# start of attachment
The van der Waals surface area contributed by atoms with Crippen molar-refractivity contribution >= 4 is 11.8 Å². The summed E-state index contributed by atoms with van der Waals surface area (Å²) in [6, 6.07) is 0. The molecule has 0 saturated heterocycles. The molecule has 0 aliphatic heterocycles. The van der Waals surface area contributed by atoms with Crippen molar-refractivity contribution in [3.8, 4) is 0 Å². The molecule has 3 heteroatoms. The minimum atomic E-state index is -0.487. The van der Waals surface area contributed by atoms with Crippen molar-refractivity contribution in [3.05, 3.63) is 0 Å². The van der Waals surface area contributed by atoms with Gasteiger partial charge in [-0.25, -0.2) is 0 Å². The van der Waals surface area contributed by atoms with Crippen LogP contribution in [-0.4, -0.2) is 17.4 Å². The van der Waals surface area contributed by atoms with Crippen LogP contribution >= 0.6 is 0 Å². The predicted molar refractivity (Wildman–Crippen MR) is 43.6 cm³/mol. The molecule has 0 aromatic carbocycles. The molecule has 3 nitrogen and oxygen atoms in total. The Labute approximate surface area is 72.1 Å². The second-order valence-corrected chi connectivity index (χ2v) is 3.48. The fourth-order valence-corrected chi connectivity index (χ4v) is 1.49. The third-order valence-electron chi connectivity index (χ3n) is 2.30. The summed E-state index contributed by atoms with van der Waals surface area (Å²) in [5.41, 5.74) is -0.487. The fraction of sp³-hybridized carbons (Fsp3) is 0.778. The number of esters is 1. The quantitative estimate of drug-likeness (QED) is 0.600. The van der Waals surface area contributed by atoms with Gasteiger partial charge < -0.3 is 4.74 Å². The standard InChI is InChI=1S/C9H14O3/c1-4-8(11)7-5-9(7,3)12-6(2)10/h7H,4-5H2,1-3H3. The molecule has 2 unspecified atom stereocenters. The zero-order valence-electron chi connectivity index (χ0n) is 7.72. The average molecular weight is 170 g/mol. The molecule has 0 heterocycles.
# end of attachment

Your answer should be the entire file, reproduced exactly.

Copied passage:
The van der Waals surface area contributed by atoms with Crippen molar-refractivity contribution >= 4 is 11.8 Å². The summed E-state index contributed by atoms with van der Waals surface area (Å²) in [6, 6.07) is 0. The molecule has 0 saturated heterocycles. The molecule has 0 aliphatic heterocycles. The van der Waals surface area contributed by atoms with Crippen molar-refractivity contribution in [3.8, 4) is 0 Å². The molecule has 3 heteroatoms. The minimum atomic E-state index is -0.487. The van der Waals surface area contributed by atoms with Crippen molar-refractivity contribution in [3.05, 3.63) is 0 Å². The van der Waals surface area contributed by atoms with Gasteiger partial charge in [-0.25, -0.2) is 0 Å². The van der Waals surface area contributed by atoms with Crippen LogP contribution in [-0.4, -0.2) is 17.4 Å². The van der Waals surface area contributed by atoms with Crippen LogP contribution >= 0.6 is 0 Å². The predicted molar refractivity (Wildman–Crippen MR) is 43.6 cm³/mol. The molecule has 0 aromatic carbocycles. The molecule has 3 nitrogen and oxygen atoms in total. The Labute approximate surface area is 72.1 Å². The second-order valence-corrected chi connectivity index (χ2v) is 3.48. The fourth-order valence-corrected chi connectivity index (χ4v) is 1.49. The third-order valence-electron chi connectivity index (χ3n) is 2.30. The summed E-state index contributed by atoms with van der Waals surface area (Å²) in [5.41, 5.74) is -0.487. The fraction of sp³-hybridized carbons (Fsp3) is 0.778. The number of esters is 1. The quantitative estimate of drug-likeness (QED) is 0.600. The van der Waals surface area contributed by atoms with Gasteiger partial charge < -0.3 is 4.74 Å². The standard InChI is InChI=1S/C9H14O3/c1-4-8(11)7-5-9(7,3)12-6(2)10/h7H,4-5H2,1-3H3. The molecule has 2 unspecified atom stereocenters. The zero-order valence-electron chi connectivity index (χ0n) is 7.72. The average molecular weight is 170 g/mol. The molecule has 0 heterocycles.